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Shy, solitary porcupines are among the largest rodents in North America, second only to beavers. As nocturnal herbivores, they have poor eyesight and rely strongly on their heightened senses of smell and hearing to locate food and avoid danger. While not typically dangerous to humans, they can be nuisances due to their feeding habits.
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Porcupines are easily recognized by the yellow or white quills that stand out against their brown or black fur. These slow-moving animals have stout, compact bodies with small heads, black eyes, and short ears. About the size of a large house cat, they average around 15 pounds and grow to about 2 to 3 feet in length with a 6 to 11 inch long tail. This specially adapted tail is extremely muscular, which helps porcupines balance in trees. Likewise, the soles of their feet are rough to make climbing easier.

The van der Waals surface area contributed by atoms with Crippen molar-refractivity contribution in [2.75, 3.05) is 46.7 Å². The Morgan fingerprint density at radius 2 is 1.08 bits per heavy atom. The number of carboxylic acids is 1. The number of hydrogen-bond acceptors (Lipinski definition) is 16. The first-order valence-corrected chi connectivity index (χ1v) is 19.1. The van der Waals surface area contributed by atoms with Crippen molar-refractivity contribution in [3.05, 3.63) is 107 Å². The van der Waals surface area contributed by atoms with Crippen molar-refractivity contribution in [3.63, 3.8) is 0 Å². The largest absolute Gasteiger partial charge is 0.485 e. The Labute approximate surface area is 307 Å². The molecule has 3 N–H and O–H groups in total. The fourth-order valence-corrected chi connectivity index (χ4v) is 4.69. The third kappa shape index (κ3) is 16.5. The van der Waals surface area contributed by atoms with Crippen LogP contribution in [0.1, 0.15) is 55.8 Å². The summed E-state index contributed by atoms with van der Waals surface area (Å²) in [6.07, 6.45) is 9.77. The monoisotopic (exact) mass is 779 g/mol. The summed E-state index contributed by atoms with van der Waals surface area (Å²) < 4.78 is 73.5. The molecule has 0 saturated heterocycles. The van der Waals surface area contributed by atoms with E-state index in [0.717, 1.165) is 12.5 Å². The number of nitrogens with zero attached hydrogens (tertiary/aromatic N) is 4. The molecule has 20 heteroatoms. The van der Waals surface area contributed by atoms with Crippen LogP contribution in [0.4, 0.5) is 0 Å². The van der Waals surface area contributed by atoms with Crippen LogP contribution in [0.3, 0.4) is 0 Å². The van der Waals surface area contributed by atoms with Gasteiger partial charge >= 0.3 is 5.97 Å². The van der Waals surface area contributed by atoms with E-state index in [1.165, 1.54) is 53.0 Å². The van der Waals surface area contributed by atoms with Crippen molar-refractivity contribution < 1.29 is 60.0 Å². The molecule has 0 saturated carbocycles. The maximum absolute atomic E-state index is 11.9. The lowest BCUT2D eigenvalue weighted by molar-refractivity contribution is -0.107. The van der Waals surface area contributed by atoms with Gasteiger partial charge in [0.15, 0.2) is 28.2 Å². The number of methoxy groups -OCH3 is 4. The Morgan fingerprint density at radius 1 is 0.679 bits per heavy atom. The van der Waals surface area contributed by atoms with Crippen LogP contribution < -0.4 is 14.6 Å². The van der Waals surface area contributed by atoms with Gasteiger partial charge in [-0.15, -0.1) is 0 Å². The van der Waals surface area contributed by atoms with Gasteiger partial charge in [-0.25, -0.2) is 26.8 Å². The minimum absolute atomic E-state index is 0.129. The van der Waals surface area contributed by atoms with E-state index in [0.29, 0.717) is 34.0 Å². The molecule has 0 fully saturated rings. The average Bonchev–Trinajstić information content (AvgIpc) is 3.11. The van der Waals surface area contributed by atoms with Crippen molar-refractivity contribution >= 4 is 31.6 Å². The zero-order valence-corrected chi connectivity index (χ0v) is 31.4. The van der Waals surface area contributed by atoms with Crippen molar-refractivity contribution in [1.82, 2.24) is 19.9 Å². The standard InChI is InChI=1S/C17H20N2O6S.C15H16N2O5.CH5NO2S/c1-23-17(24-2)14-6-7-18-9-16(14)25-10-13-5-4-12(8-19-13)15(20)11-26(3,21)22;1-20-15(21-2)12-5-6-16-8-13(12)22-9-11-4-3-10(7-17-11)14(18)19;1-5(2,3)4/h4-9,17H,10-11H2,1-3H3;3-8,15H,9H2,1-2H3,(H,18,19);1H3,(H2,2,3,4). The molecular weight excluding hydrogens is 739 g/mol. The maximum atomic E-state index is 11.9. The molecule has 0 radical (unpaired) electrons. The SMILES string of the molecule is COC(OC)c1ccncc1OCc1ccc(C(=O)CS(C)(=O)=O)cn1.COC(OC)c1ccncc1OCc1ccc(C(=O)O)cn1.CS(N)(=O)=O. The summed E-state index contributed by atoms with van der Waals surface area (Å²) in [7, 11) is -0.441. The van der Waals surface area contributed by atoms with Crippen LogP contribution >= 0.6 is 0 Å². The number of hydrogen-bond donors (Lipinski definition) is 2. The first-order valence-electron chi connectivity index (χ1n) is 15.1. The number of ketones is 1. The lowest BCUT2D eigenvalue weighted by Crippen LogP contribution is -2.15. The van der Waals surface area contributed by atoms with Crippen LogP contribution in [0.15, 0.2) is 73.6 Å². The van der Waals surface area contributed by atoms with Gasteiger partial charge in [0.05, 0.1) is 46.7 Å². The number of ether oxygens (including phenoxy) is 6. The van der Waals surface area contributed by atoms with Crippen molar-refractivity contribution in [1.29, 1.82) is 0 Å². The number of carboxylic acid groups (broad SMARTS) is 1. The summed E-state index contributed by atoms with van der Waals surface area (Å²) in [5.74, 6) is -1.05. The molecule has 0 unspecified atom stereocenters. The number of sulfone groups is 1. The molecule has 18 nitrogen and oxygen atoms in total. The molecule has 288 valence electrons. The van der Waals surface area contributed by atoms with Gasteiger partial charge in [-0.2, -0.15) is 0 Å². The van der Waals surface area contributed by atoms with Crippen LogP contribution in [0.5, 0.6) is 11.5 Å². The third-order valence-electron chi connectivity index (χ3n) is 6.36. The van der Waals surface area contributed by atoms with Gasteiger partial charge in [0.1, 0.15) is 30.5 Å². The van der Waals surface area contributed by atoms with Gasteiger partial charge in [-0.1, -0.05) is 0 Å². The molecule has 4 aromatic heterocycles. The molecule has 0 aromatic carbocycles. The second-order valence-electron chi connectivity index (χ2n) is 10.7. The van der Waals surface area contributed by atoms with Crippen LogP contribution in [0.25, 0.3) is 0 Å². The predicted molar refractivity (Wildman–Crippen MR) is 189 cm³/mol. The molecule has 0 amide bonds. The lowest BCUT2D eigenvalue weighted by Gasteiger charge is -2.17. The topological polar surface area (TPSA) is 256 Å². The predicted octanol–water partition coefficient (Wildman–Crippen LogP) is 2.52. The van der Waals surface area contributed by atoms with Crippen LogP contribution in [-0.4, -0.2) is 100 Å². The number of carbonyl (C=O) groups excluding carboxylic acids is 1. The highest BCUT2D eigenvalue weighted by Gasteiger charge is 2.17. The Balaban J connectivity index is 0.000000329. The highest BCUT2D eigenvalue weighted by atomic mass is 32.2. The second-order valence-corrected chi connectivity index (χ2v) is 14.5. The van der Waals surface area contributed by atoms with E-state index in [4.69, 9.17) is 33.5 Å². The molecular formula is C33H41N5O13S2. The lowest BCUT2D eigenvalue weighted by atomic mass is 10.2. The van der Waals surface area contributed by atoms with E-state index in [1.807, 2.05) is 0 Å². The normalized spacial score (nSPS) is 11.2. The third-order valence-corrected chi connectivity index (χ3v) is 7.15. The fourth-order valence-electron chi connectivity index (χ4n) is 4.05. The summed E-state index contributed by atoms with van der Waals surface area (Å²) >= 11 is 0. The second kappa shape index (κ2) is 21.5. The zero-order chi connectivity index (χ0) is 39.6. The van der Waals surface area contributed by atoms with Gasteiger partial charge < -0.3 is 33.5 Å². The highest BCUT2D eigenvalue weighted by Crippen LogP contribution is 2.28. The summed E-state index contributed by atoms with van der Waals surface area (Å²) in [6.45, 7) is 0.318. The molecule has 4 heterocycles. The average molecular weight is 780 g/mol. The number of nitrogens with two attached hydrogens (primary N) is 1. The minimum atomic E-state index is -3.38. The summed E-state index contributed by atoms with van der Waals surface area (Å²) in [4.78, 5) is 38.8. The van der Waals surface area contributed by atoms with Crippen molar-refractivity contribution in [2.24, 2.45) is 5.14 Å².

The diet of porcupines varies seasonally and by region. In the summer, they feast on buds, flowers, leaves and small twigs. Instead of hibernating during winter when these food sources are not available, porcupines simply adapt, eating bark and pine needles. Feeding rates also change according to the weather, with the pests eating more during the fall to store energy for colder months.
Porcupines primarily live in coniferous forests and wooded areas along streams. Dispersed through the western and northern portions of the U.S., they have a home range of approximately 25 to 35 acres. Porcupines typically live in hollow logs or groundcover, though they may also use trees if no other shelter is available. Since they do not sleep in the same trees they feed on, mixed forests are their preferred habitats.